Savings: Hands-on financial education
As a country, we must rebuild our savings culture – and the best place to start is with the young. We therefore propose that funding should be allocated to endow every school with the seed capital for an investment portfolio. This would form the centre-piece of a hands-on programme of financial education. Dividends would be paid out to every pupil – providing they passed a financial literacy test and paid the money into a personal savings account opened as part of the test.

Money: Higher National Insurance thresholds
National Insurance Contributions are a direct tax on jobs. To boost job creation and the earning power of ordinary working people, we would make NICs our top tax-cutting priority. We would begin by eliminating employee and employer contributions for all under-25s on the minimum wage – extending the tax cut up the age range and income scale as resources allow.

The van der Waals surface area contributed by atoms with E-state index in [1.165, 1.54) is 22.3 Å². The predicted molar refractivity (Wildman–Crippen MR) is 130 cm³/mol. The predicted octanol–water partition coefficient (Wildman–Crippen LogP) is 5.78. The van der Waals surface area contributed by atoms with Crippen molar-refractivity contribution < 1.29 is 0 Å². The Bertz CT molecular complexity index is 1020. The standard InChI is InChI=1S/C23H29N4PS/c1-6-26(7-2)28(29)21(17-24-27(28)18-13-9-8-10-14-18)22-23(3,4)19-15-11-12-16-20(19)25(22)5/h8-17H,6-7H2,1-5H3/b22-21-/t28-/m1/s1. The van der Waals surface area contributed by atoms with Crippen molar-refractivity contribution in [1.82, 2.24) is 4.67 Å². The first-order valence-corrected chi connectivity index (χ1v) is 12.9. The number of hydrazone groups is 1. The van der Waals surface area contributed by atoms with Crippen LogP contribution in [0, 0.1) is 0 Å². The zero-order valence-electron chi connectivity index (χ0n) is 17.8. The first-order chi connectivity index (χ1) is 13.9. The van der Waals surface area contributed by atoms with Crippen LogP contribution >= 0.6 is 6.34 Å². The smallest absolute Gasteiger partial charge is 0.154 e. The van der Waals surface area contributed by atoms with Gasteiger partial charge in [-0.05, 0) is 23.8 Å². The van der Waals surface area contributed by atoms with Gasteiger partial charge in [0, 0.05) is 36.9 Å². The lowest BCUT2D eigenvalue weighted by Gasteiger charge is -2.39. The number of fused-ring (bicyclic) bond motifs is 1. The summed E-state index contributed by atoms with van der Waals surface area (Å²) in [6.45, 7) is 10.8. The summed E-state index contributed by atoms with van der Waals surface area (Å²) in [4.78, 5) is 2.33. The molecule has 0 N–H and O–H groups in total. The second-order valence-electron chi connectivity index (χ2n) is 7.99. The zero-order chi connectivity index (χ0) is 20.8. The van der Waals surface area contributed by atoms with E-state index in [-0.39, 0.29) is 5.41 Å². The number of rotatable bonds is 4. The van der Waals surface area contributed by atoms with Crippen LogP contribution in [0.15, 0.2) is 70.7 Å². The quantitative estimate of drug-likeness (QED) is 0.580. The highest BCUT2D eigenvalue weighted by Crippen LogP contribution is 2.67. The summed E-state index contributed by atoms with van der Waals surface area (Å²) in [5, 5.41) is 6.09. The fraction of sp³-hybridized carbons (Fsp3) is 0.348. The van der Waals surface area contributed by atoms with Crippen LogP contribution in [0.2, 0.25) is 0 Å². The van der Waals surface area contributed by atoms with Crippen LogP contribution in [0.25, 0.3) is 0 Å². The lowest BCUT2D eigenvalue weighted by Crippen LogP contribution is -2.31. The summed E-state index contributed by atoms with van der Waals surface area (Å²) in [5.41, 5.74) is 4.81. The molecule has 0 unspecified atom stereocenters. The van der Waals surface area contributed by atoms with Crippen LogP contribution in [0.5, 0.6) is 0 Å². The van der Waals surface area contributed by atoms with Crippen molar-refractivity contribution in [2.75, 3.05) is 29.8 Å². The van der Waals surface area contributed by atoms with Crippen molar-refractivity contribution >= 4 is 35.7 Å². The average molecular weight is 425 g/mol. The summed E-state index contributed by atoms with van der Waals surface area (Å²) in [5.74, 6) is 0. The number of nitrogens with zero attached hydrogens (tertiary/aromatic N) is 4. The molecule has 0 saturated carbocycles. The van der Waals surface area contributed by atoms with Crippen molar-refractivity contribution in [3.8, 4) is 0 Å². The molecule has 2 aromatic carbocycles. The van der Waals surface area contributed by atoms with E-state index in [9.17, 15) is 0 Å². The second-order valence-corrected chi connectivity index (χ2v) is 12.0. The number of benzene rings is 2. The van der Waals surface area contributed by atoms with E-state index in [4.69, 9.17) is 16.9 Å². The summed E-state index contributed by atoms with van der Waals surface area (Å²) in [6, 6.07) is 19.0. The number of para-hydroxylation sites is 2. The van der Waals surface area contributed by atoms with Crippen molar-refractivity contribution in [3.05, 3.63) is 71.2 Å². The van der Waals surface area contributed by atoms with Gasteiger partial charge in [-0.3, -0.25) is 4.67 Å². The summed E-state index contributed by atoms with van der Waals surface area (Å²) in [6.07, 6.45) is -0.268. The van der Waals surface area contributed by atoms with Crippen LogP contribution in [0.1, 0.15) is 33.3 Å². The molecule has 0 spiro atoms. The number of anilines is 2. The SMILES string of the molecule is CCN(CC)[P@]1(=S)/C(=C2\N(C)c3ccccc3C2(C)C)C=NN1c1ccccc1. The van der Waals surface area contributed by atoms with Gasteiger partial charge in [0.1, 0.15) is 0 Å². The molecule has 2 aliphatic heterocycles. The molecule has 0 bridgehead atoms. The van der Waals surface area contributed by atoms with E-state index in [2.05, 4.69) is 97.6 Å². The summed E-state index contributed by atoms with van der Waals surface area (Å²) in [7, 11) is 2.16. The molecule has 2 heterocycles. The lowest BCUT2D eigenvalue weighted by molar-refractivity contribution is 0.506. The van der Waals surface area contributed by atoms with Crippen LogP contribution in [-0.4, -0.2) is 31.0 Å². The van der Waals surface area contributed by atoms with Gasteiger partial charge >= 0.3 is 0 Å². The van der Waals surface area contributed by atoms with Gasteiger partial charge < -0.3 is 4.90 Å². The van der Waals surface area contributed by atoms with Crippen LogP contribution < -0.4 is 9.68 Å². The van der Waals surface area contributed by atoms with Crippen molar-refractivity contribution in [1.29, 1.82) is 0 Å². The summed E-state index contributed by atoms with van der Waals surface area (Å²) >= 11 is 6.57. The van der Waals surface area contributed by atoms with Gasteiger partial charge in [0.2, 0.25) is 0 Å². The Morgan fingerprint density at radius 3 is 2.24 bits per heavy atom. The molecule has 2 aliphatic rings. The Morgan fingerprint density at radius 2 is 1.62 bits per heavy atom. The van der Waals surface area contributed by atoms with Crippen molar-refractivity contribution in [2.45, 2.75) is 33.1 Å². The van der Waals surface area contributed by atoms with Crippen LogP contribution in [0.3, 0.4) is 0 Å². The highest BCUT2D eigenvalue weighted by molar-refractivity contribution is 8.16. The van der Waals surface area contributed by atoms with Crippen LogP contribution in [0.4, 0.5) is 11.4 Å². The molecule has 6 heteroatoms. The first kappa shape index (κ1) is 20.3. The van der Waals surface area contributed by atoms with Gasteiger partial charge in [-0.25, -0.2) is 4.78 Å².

Money: A UK Sovereign Wealth Fund
Countries like Norway have set up sovereign wealth funds –allowing them to save as a nation, not just as individuals. In Britain, however, successive governments have squandered ‘windfall’ revenues instead of investing them for the future. We therefore propose the creation of a UK Sovereign Wealth Fund, mutually-owned by all British citizens and into which all new windfall revenues would be paid.

Power: Devo-Max for all the home nations
Whatever the result of the Scottish referendum, is is clear that the existing relationship between Westminster and the four home nations cannot be sustained. We propose devolved national governments for England, Wales, Northern Ireland and Scotland – each with its own First Minister. The English Government and First Minister would be chosen by MPs for English constituencies.

Power: Direct Democracy, including internet voting
Merely electing our MPs and councillors every four or five years and hoping for the best is not good enough. There should be a genuine right of recall. Work should begin on the introduction of electronic voting. The passing of a referendum bill should be made a non-negotiable condition for Conservative participation in any future Coalition Government.